That left the score on 170-7 and out walked the stalwart that was Dave Stephens. Could he add to the score? However, one ball was needed and DS was on his way back to the pavilion after he tried to go over the top, but didn’t catch it right and was caught off the bowling of Powell for 0. On his way back, DS mentioned to the next man in, JP (who had been hoping to edge nearer to Johnty’s DNB record) “Hardly worth going out for”. JP came in and the first ball he faced almost took off his head. That was the first of two successive no-balls by Smith, but the third ball (first legal ball) did the trick and JP was back in the sheds for a golden duck after he tried to score on the on-side but only succeeded in the finding the fielder (a very similar mode of dismissal as the last time he batted). That was two wickets in two balls. Was Smith going to make it 2 in 2? He sure was. His victim was C. Hall (who was bowled) when he lasted just as long as the two previous batsmen for the same number of runs. The Elf finished on 172 all out. A total that was going to be tough to defend, but one they felt comfortable in doing so.
So it was down to the bowlers to try and keep it tight and make People work for their runs. When asked who was opening the bowling D. Preece snr stated with an air of confidence “D. Stephens with a ‘ph”. That was then followed with “Sorry. That is Dan Anderson”, just as Dan Armstrong was coming in. Opening batsmen Miller and Billington were undeterred and went about knocking off the 172 runs needed for victory. They batted with composure and flair finding the gaps and causing Nunns more difficulty than he had experienced all season. No matter how Stephens and Armstrong bowled, the batsmen had answers for everything. At the end of their spells, Dan Armstrong finished on figures of 0-27 off 5 overs and DS finished with 0-40 off 8 overs. While neither of them took wickets, they could feel unlucky in not making the breakthrough. On another day they could have both picked up a couple of wickets.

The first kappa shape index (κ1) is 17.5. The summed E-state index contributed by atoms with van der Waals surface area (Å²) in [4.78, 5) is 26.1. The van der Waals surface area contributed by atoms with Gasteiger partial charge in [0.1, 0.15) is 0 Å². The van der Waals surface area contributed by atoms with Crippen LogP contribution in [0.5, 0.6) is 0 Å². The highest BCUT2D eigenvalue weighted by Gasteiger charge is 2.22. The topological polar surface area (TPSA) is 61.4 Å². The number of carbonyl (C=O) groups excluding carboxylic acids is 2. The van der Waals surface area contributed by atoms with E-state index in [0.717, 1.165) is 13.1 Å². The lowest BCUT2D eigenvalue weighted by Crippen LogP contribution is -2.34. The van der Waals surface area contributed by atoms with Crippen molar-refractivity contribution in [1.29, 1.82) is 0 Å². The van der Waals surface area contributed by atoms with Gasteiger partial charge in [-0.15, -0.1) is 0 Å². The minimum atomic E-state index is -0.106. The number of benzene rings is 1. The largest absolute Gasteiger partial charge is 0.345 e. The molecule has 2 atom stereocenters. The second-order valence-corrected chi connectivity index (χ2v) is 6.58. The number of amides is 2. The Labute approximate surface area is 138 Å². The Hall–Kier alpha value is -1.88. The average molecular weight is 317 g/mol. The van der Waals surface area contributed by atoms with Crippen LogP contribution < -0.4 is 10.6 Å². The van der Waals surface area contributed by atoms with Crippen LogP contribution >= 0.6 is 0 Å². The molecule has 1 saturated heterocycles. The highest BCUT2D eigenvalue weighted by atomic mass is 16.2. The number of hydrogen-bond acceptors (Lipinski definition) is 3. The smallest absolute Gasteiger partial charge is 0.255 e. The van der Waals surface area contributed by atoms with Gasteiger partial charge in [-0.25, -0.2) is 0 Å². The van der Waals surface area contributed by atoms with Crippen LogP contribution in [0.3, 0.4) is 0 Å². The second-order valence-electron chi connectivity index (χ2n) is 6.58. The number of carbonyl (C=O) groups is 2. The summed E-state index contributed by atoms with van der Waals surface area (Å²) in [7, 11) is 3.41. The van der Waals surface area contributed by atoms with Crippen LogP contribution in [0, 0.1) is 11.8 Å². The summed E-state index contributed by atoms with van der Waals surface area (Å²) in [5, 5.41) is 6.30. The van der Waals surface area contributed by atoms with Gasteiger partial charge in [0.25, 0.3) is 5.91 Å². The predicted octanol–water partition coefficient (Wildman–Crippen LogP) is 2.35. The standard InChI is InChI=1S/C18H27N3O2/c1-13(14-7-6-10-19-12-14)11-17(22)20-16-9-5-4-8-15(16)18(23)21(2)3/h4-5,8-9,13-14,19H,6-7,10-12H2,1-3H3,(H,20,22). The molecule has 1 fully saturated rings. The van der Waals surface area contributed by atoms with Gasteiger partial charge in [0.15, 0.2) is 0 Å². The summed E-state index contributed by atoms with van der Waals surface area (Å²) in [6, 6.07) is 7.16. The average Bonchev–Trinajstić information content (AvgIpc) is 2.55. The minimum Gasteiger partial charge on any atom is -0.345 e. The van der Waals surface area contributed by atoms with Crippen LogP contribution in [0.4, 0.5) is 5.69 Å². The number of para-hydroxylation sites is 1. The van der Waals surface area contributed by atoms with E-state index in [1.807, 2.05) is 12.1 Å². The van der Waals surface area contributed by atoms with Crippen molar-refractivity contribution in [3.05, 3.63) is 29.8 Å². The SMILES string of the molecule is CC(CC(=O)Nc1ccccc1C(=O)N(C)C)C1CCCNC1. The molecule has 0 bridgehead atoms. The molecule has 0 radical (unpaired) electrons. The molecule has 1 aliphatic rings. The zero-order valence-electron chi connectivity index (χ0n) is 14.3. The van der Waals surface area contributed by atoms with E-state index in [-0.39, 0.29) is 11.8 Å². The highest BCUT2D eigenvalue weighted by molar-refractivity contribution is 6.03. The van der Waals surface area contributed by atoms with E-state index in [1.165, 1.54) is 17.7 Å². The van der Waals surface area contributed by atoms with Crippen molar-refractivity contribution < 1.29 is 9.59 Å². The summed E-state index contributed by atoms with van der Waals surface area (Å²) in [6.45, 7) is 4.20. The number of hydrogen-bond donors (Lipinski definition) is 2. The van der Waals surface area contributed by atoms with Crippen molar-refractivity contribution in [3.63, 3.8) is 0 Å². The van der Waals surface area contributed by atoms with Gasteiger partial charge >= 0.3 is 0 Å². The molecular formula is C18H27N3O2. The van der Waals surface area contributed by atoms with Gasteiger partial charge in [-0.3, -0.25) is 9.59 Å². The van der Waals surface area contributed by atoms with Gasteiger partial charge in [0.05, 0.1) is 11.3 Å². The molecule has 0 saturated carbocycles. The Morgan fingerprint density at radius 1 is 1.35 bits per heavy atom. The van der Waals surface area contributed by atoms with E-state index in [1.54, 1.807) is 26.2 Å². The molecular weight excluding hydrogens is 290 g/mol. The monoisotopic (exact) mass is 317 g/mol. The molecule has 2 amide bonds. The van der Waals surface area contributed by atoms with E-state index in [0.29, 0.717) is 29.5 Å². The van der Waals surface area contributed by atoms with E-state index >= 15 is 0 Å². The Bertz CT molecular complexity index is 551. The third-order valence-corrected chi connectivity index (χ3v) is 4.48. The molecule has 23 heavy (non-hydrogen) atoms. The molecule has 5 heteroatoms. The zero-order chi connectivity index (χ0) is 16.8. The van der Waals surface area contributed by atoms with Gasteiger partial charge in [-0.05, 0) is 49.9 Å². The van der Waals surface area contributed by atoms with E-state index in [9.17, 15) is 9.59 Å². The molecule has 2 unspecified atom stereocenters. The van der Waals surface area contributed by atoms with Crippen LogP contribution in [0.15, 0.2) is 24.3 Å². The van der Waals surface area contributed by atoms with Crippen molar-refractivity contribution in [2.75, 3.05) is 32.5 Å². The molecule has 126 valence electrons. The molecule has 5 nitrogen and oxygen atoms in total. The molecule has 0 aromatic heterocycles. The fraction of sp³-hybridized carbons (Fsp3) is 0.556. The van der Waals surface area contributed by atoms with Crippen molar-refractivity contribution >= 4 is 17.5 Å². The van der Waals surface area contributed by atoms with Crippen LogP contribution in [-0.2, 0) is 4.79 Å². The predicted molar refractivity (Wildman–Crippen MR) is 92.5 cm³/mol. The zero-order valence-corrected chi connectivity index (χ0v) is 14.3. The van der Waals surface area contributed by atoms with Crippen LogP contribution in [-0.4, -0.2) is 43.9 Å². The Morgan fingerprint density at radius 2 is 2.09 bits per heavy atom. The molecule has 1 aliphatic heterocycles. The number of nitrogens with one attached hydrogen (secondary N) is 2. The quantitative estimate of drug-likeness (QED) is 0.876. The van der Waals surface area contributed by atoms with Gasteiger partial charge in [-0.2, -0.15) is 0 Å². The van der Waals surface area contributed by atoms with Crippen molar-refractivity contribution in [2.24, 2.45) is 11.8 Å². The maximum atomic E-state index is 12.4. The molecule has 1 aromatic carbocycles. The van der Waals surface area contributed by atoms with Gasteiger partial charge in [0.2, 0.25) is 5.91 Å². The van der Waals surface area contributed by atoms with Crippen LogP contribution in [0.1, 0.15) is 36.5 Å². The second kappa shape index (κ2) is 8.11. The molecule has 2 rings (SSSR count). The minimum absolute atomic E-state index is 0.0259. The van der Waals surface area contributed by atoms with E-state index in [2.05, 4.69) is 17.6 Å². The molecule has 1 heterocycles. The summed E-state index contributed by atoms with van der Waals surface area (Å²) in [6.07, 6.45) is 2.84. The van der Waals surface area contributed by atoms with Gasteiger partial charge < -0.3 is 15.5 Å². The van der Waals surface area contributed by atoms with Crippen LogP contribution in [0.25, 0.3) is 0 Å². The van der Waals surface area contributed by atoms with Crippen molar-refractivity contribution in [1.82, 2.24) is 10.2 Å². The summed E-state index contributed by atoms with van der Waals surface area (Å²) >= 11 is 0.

However, the one thing that the Elf have is a man who takes wickets in his sleep. Nunns was able to call upon ‘the ice man’ Chris Hall who was aiming to surpass the all time leading wicket taker for the Health, the late Tim Oliver, who took 387 wickets. Hall only six weeks ago was contemplating not playing until April 2022, worked his socks off to get back playing only 7 days earlier. The opening batsmen were clearly in the mindset of getting the game won. C. Hall who was biding his time, struck to remove T. Billington LBW for 29 and in doing so moved onto wicket number 387, level with Tim Oliver. A mixture of relief and elation broke out as all on the park of the Elf persuasion sensed a new milestone nearing. However, there was still work to do.
The all-important wicket was not far in coming. The number 3 batsmen A. Billington came to the crease. After a steady start making 9, Hall had his man and he entered the record books. After his first wicket in April 2002 against Newbold with a bowled in his wickets column, 19 years and 387 wickets later, the mode of dismissal was exactly the same. It read ‘A Billington – bowled Hall’. He later mentioned that he got it the way he wanted to get it. Tremendous effort Chris. You deserve all the accolades you got. However, that was not the end of Hall, as he picked himself up to remove Hamid for 1. There were some that thought a 5-for might have been coming. Unfortunately, that was not to be the case and Hall finished on figures of 3-63 off 8 overs.